Villanova honors Martin Luther King Jr.

Kyrie Hupka

For most University students, Martin Luther King Jr. Day was a welcome break after the first full week of spring semester classes. But for approximately 200 students, faculty and community members, Jan. 19 was an opportunity to kickoff the celebration of the legacy of Martin Luther King Jr. by volunteering at one of nine service sites in the Philadelphia-area.   

Although this program is only in its second year, improvements have already been made. To create a more cohesive Martin Luther King Jr. Day celebration, the Center for Multicultural Affairs and the Center for Peace and Justice Education has teamed up to bring activities like the Day of Service, Inauguration Panel, Freedom School, and a keynote address to the University.  

This year marks the 14th annual Greater Philadelphia Martin Luther King Day Jr. of Service. This event is the largest Martin Luther King Jr. Day event in the nation and is organized by Global Citizen, a non-partisan volunteer organization.  

Last year, the Center for Multicultural Affairs brought the MLK Day of Service to University’s campus for the first time by offering students a variety of service sites at which to volunteer their time.  

Junior Shreya Trivedi participated in last year’s Day of Service and has become an instrumental part of planning this year’s activities.

“If not for [Trivedi’s] persistence and commitment to service, this day would not be taking place in its second year,” said Charisma Presley, assistant director of Student Outreach and Diversity Programming in the Center for Multicultural Affairs. “It’s an idea I feel very strongly about and I want people at Villanova to engage in the Day of Service as both a symbolic celebration of the work that Martin Luther King Jr., did and an opportunity to maybe do a little bit more for our community as well.”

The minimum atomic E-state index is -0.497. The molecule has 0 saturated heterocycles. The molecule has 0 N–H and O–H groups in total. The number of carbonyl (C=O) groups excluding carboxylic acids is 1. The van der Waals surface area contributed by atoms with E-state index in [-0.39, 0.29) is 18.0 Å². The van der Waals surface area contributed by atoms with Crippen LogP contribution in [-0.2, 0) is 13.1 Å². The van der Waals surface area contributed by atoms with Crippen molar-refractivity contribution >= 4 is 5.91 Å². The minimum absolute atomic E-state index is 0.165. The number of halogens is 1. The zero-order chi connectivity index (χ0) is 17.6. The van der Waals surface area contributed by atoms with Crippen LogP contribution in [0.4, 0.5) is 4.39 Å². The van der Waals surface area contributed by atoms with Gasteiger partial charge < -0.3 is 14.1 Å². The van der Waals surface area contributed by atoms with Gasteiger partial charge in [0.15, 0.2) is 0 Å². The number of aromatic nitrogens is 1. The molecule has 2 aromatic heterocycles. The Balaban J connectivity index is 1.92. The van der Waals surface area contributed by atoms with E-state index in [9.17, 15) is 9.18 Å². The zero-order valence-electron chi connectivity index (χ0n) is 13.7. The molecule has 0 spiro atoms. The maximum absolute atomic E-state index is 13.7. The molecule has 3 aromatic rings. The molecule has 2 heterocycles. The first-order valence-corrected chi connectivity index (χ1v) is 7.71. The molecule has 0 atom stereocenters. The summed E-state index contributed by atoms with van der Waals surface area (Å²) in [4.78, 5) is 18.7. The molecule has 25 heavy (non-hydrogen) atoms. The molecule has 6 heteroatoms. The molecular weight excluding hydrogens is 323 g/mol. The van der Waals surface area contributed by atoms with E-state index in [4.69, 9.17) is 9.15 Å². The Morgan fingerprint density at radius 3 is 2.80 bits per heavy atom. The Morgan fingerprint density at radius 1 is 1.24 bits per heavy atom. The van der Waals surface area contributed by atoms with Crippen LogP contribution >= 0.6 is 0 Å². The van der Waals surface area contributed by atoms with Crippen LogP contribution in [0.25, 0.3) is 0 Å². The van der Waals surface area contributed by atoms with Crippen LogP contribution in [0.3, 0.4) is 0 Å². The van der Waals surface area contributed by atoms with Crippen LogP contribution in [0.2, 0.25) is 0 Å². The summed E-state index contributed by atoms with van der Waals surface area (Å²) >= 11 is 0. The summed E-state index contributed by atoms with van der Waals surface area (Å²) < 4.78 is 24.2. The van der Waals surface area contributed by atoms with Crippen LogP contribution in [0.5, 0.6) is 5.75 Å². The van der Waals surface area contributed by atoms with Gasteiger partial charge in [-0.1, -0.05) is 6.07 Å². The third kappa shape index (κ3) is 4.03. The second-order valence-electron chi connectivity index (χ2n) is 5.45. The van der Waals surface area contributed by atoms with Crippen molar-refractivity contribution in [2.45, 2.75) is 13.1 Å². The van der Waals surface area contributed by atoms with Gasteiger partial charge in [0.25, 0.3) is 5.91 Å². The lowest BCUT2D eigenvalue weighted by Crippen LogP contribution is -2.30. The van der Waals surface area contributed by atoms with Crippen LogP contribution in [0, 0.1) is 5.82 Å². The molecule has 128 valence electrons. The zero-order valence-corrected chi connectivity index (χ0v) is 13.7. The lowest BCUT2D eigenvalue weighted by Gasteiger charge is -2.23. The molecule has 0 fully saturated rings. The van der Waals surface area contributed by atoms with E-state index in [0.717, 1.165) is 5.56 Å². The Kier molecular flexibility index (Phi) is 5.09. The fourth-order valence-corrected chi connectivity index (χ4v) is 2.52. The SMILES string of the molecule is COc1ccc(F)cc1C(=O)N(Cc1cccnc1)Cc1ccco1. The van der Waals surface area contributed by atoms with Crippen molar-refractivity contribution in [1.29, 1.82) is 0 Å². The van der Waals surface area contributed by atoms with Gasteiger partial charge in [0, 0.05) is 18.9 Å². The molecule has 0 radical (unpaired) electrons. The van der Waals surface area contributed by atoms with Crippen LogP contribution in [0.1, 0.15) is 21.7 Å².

“Since the [presidential] inauguration is taking place on Jan 20, and the Peace and Justice Center’s Freedom School is on Jan 21, this was the perfect year to establish the Day of Service as a kickoff event for a Martin Luther King Jr. celebration that lasts several days,” Trivedi said.  

This year’s service sites included elementary schools in Philadelphia (Hartranft Elementary, Alexander Wilson Elementary and E. Heston School), Camden Neighborhood Renaissance, Tabor Children’s House, Resources for Human Development (RHD) Ridge Center, Overbrook Athletic Association and Enon Tabernacle Baptist Church. Volunteers spent the day cleaning, painting, carpeting, preparing food and collecting donations. 

“This year we tried to pick service sites that are really in need of help,” Trivedi said. “When we were choosing the schools, we researched statistics and tried to choose schools that were falling below the national reading and writing levels.”

At 8 a.m., all volunteers met in the IK where they listened to speeches by Congressman Joe Sestak and Noreen Cameron, director of Service Learning. Congressman Sestak applauded the volunteers for participating and emphasized the contributions of Martin Luther King Jr.  

“Tomorrow we all know what’s going to happen at twelve o’clock,” Sestak said. “A man who, on his own, achieved the presidency of the United States will be sworn in. And although he achieved it on his own the last couple of miles, there is not a question in anyone’s mind that the first couple of miles of that road were paved by individuals … like Martin Luther King.”